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5e recommended 2.5 sessions/level rate


Both approaches have pros and cons.

The existing system rewards the same XP regardless of approach. Let's say you spot a group of a dozen goblins. If you can lure away half the group and kill them 6 at a time, the encounter will be much easier because the players approached it with a smart plan as opposed to brute force. Additionally, for "living worlds", the DM can have a patrol break off from the main group at given times, without having to recalculate their XP value.

Challenge based rewards discourage that style of play, while encouraging a kick-in-the-door approach. If you're dealing with players who really want to maximize their XP, they may even try to provoke multiple encounters simultaneously.

Either way is fine, provided it works for your group.
Yeah, I was just thinking about that issue. I think maybe the ideal approach (assuming you're committed to using XP, that is) would be for the DM to set the XP value ahead of time based on a "default" party that just lumbers along, neither doing anything particularly clever nor particularly stupid. That way, if the group does manage to use clever tactics to split encounters up, then they implicitly get credit for that by still getting the XP as if they'd faced the goblins all at once. Conversely, if the party makes a ruckus and draws two groups of enemies together that wouldn't have been together normally, they pay the penalty of a harder fight, but without the reward of an XP multiplier.
Assuming 4-hour weekly sessions:

1 session for 1st level, 2 sessions for 2nd level, 3-4 sessions per level thereafter. IMO, of course. (But the big advantage of 3 sessions is that it gives them one session when they're just getting used to their new powers, one session when they've individually worked them out, one session to figure out how best to use them as a team, and then move on before they get too bored.)

For longer sessions, obviously you need fewer sessions. For less frequent sessions, it's probably wise to level more quickly - you want each session to feel more memorable, so might even want to give a level every time!

All IMO, of course!

the Jester

What do you think of the 5e DMG's recommended 2.5 sessions/level rate?
That's way too fast for my tastes, at least above around 3rd level. Like, I'm down with a character advancing from 1st to 3rd in one or two good sessions, but after that, I prefer a slower advancement rate.

So far the highest level PCs have reached level 9 from 1st. It seems to work fine but I'm wondering if maybe it means leveling out of the sweet spot too fast, and how it'll work at level 11+.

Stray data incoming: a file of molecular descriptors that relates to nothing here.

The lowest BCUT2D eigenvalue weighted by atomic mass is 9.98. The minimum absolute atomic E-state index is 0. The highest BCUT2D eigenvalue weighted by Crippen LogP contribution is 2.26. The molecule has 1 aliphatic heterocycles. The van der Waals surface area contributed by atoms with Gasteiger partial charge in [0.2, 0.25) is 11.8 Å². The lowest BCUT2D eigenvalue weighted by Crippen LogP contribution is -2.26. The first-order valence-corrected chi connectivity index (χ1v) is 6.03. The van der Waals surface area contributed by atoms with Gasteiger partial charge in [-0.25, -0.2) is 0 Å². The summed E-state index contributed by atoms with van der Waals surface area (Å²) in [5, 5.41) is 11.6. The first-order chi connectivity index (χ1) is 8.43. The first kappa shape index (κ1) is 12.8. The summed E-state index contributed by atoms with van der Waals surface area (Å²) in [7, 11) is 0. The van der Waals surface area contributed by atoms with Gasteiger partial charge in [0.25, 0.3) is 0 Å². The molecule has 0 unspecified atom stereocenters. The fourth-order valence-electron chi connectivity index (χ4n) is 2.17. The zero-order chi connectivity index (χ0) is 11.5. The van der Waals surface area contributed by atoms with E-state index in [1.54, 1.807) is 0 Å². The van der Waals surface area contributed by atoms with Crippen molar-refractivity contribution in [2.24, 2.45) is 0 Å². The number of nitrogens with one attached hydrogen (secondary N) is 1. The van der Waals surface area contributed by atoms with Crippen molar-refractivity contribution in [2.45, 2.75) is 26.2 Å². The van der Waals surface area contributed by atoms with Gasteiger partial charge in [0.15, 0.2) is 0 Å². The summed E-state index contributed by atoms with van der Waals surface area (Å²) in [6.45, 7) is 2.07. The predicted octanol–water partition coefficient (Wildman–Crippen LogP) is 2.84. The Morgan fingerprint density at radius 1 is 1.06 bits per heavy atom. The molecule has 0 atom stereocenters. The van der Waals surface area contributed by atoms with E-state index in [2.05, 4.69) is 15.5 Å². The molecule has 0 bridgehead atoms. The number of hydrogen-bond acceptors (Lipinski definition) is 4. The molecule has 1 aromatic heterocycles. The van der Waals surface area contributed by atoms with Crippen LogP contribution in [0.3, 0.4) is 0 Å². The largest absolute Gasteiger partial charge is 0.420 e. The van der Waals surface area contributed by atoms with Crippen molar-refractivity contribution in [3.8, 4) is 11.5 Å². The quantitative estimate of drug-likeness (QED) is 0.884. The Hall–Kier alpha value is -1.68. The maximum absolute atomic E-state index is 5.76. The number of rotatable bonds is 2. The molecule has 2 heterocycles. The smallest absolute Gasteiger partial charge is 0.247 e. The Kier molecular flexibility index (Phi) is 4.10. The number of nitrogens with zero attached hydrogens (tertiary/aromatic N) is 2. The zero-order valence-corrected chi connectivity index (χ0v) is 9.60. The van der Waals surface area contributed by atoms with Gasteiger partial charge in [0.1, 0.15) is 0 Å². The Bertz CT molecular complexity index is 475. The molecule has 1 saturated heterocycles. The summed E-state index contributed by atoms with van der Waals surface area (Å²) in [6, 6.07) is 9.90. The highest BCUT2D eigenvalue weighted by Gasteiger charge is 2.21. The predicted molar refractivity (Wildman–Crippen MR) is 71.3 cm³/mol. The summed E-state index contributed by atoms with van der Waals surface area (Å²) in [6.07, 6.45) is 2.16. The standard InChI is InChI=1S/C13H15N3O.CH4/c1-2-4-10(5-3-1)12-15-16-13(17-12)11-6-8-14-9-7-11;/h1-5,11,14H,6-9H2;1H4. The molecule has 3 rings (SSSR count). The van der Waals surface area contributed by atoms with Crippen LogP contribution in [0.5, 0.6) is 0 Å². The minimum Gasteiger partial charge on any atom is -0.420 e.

Advancement speed is one of those things that is strictly a matter of taste. There's nothing wrong with leveling every game. But it wouldn't be to my taste as a player, and I wouldn't generally run a game like that. I'd say if it feels too fast for you, you should slow it down a little. You can also survey your players and see how they feel about it.


I recently ran a campaign from 1-20, and as an experiment, I awarded XP as follows:

The first session, everybody gets 400 XP. For each subsequent session, the award increases by 400 XP (so the second session is 800 XP, the third session is 1,200 XP, the fourth is 1,600 XP, etc.).

Over the long term, this produces almost exactly 2.5 sessions/level. (You can actually get closer to 2.5 sessions/level by increasing XP by 350 per session; I used 400 because the math is easier and I like slightly faster leveling.) And it worked shockingly well!

...Up until level 15 or so. The leveling definitely speeds up around level 11/12/13 and that's OK, especially since levels 8/9/10 take a little bit longer. But somehow blowing past the epic levels doesn't feel right. Getting all the way up to 17 should feel hard, and things should only take longer from there. So at level 15, when the XP per session was 12,000 XP, I decided not to increase it after that. This stretched out the levels to 4-5 sessions per level. This worked out great.


Thanks for feedback everyone. I think I'm going to stick wuth it for current Primeval Thule game, which seems to suit the fast pace of 1-20 in a year, then next year go back to a more relaxed pace in a traditional sandboxy type setting, probably use the new Essentials set combined with the
starter box.

Edit: And I'm looking at running Dwimmermount (or return to Stonehell) next year in 5e, which would suit a slow pace of around 5 sessions/level.
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